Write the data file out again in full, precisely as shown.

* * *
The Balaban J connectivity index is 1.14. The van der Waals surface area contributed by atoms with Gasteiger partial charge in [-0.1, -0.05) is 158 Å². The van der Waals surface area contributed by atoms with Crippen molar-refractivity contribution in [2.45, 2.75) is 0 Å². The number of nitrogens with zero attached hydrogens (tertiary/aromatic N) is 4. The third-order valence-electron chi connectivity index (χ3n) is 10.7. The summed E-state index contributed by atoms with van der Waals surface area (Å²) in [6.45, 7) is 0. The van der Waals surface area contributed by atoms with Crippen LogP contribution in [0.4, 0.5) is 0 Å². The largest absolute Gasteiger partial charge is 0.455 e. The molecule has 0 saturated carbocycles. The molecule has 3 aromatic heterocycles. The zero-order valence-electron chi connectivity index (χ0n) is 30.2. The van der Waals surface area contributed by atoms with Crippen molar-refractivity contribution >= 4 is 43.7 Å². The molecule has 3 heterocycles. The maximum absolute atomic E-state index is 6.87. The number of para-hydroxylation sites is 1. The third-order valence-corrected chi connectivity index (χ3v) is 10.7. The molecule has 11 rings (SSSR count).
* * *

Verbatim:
The Balaban J connectivity index is 1.14. The van der Waals surface area contributed by atoms with Gasteiger partial charge in [-0.1, -0.05) is 158 Å². The van der Waals surface area contributed by atoms with Crippen molar-refractivity contribution in [2.45, 2.75) is 0 Å². The number of nitrogens with zero attached hydrogens (tertiary/aromatic N) is 4. The third-order valence-electron chi connectivity index (χ3n) is 10.7. The summed E-state index contributed by atoms with van der Waals surface area (Å²) in [6.45, 7) is 0. The van der Waals surface area contributed by atoms with Crippen LogP contribution in [0.4, 0.5) is 0 Å². The largest absolute Gasteiger partial charge is 0.455 e. The molecule has 0 saturated carbocycles. The molecule has 3 aromatic heterocycles. The zero-order valence-electron chi connectivity index (χ0n) is 30.2. The van der Waals surface area contributed by atoms with Crippen molar-refractivity contribution >= 4 is 43.7 Å². The molecule has 3 heterocycles. The maximum absolute atomic E-state index is 6.87. The number of para-hydroxylation sites is 1. The third-order valence-corrected chi connectivity index (χ3v) is 10.7. The molecule has 11 rings (SSSR count).